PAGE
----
Some believe that a pastor, deacon, or elder should have never been divorced (or married to a divorcee) . Others believe that in order to be a proper leader, one must be married.  Still, many commentators believe that the proper rendering of the Greek is “one-woman man,” implying faithfulness and character over the number of wives.  

In reality, what the Bible says is one thing, but as William D. Mounce put it, “The Greek gives us a range of possibilities, but our theology is going to determine our interpretation.” 

I think there’s another way to look at it…

Take a look at 1 Timothy 3 and read through verse 12.  The best I can figure is that there are between 16 and 17 qualifications for the bishop, and between 6 and 8 for the deacons.  All of these are preceded with a literal or an implied “must be,” as in “must be blameless,” or a “must have.”  How does this affect the argument that an elder “must have” only been married once, never remarried, or never divorced?    

Think of any great man of God you know that has stood behind the pulpit and faithfully proclaimed the Word of God.  Has he always been blameless?  Has he always been on his best behavior?  Did he ever get drunk, covet, lose his patience, or curse his wife or children in anger?  Was he ever a novice, a beginner subject to pride? If so, then according to the logic of some, he should never be able to preach or lead in God’s church, for just as a man “must be the husband of one wife,” so he also must be “blameless, vigilant, sober, well-behaved, given to hospitality, patient, never greedy, and always in control of his house and children.”  

Do you see it?  If your interpretation leads you to believe that the bishop must have only had one wife – ever – then the same hermeneutic (the study of the principles of interpretation) should apply to the other “must be’s.”  

  • Must be the husband of one wife” = never divorced.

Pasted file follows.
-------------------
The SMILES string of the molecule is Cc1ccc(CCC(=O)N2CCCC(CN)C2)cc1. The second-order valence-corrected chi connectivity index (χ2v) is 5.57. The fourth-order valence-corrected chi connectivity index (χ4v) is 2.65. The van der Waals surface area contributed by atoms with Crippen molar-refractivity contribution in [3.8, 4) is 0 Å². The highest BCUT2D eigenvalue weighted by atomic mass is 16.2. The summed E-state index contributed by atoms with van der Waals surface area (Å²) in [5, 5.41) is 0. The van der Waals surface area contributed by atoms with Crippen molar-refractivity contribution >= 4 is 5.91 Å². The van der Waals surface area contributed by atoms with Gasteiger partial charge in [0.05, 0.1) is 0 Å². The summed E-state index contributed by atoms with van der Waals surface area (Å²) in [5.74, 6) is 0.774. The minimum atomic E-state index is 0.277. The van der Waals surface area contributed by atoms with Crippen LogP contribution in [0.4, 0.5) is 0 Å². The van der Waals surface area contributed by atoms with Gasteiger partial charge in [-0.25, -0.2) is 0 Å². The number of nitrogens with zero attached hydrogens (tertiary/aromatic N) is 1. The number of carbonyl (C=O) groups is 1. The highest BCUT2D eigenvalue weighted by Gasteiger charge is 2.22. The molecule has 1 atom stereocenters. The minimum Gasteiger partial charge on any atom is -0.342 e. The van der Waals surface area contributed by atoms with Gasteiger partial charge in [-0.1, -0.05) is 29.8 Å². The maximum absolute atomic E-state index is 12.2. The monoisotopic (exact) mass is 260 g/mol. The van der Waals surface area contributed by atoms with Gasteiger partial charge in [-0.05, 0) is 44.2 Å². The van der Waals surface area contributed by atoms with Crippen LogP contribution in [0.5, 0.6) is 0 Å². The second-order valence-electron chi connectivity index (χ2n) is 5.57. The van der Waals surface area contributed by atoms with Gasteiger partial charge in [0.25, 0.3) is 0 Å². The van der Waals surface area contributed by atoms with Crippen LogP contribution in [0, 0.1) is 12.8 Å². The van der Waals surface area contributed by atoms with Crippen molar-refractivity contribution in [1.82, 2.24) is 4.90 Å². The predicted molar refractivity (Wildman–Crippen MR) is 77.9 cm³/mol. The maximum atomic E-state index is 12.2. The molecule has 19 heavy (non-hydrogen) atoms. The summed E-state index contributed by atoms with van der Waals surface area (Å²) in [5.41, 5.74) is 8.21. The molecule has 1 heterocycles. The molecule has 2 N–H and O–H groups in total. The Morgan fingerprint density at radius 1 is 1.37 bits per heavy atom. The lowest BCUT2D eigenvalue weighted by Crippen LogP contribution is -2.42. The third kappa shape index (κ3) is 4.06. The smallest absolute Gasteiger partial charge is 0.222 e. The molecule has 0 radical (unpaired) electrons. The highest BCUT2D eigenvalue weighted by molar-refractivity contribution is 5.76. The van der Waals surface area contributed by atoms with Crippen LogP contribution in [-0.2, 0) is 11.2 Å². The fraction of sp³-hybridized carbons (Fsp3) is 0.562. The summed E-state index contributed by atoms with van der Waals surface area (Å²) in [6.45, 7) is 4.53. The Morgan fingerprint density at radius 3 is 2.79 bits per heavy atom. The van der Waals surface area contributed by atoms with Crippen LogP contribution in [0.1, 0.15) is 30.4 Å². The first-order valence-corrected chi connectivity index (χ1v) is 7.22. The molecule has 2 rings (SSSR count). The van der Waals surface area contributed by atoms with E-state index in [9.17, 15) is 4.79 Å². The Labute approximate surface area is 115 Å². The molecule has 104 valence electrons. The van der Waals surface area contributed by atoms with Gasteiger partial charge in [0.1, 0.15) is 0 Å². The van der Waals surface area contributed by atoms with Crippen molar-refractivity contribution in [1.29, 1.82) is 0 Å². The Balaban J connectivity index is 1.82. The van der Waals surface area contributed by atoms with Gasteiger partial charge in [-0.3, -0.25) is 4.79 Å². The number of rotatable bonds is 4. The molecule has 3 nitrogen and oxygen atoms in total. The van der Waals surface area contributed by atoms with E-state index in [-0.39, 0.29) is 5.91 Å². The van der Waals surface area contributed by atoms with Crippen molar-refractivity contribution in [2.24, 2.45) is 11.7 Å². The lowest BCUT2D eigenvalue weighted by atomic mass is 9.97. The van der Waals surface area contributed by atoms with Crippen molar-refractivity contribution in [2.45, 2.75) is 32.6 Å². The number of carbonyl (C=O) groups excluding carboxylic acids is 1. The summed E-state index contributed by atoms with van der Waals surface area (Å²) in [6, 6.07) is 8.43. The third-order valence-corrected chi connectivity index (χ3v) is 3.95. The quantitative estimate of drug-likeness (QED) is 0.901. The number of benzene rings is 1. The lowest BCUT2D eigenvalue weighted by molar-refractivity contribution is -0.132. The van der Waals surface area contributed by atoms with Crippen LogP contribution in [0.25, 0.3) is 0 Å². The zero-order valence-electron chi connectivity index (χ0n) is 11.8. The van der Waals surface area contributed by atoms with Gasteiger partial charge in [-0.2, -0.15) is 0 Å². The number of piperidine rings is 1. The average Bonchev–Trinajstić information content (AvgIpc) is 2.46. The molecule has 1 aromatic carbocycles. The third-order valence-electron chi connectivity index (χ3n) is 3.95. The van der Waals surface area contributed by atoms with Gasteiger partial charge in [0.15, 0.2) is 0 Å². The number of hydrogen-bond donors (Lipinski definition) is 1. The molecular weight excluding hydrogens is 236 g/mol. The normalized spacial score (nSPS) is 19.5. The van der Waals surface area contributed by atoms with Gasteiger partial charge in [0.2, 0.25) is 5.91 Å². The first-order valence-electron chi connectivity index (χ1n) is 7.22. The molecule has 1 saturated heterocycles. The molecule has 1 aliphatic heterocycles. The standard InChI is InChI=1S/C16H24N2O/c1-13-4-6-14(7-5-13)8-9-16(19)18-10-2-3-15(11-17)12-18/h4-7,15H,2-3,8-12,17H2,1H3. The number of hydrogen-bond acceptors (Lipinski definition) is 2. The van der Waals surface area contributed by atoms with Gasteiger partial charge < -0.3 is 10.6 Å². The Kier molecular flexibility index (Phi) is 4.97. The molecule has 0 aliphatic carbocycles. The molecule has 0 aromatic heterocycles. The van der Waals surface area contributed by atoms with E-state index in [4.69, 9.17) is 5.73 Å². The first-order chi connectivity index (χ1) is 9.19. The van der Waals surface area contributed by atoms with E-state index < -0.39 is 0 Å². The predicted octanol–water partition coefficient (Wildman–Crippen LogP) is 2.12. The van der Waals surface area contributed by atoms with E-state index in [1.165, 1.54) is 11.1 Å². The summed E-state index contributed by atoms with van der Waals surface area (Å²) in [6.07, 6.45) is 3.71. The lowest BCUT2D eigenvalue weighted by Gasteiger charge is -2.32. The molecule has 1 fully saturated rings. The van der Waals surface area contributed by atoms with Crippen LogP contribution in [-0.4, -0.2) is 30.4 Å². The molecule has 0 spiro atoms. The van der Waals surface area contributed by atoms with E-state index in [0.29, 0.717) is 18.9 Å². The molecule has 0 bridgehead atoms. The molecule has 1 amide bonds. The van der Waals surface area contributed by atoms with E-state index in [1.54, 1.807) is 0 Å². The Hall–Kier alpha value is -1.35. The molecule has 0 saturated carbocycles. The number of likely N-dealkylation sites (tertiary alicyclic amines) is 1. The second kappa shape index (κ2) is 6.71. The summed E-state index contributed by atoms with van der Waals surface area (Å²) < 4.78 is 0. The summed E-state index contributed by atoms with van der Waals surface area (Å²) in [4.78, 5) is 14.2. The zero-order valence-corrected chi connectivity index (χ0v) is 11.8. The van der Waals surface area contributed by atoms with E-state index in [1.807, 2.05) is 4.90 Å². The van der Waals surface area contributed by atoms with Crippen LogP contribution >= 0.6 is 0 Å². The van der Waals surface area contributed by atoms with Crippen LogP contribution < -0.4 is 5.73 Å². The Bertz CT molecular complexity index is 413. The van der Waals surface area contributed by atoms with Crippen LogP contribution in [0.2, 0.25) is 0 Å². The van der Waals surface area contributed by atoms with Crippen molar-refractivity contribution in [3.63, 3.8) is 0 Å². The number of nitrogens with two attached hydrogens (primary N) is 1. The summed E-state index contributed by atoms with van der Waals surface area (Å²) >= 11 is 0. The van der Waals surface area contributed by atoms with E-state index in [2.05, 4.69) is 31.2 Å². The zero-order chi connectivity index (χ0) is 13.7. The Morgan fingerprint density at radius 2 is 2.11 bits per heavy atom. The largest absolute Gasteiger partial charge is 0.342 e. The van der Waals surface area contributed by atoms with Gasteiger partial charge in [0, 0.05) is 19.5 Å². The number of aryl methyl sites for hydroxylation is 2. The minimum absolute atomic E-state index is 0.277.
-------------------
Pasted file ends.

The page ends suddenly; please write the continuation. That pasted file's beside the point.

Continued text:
• Not a novice” = never been a beginner in the faith.

Doesn’t make sense, does it?

1 Timothy 3:1-12 is in the present infinitive tense (i.e., must be / dei einai).  The requirements listed are ones that describe a man of character and faithfulness, of sobriety and gravitas; not a beginner or one untried and unproven.  What I see is a list of requirements that may not have always been present in a man, but should be NOW, after God has done a verifiable work in his life.  In other words, the Bible says a bishop “must be,” not “must have always been,” or “must have never done.”  

Paul said, “and such were some of you:  but ye were washed, but ye are sanctified, but ye are justified in the name of the Lord Jesus, and by the Spirit of our God.” – 1 Corinthians 6:11

Here’s my point…

I believe that there are plenty who are sitting back or hiding out because someone has convinced them that they are used up and un-usable.  For example, I can think of men right now who, for whatever reason, are divorced.  Yet, these men, now Christians, are sold-out, God-fearing, faithful, Spirit-filled fathers and husbands with proven testimonies and unimpeachable character.  Sadly, however, because of mistakes made when they were young, unsaved, and stupid, they cannot serve as deacons, much less as pastors.  

On the other hand, I can think of several pastors today who were once murderers, drug dealers, fornicators, extortioners, and abusers of mankind (do I need to explain that last one?). Yet, only because they don’t have “divorced” to add to the list of past sins, they are accepted and given full authority as leaders in the church. 

Sad.

It’s time the body of Christ re-examine this issue in the light of GRACE.

31 Comments

Filed under baptist, Divorce, General Observations, Independent Baptist, legalism, Relationships and Family, Uncategorized

Let’s Get Controversial…Where Do the Babies Go?

Hanging Out

Right now I am sitting in the office of the Ringgold Wedding Chapel, just hanging out, so to speak.

I’m here, today, to officiate 3 weddings, but in one wedding that is about to take place the family brought their own minister.

I don’t feel like going and watching a wedding just for the fun of it, and I don’t want to sneak over and steal any food from the reception hall while the bride and groom are otherwise distracted. So, like I said, I’m just hanging out for a little while.

What a perfect time to stir up a theological stink, right?

Babies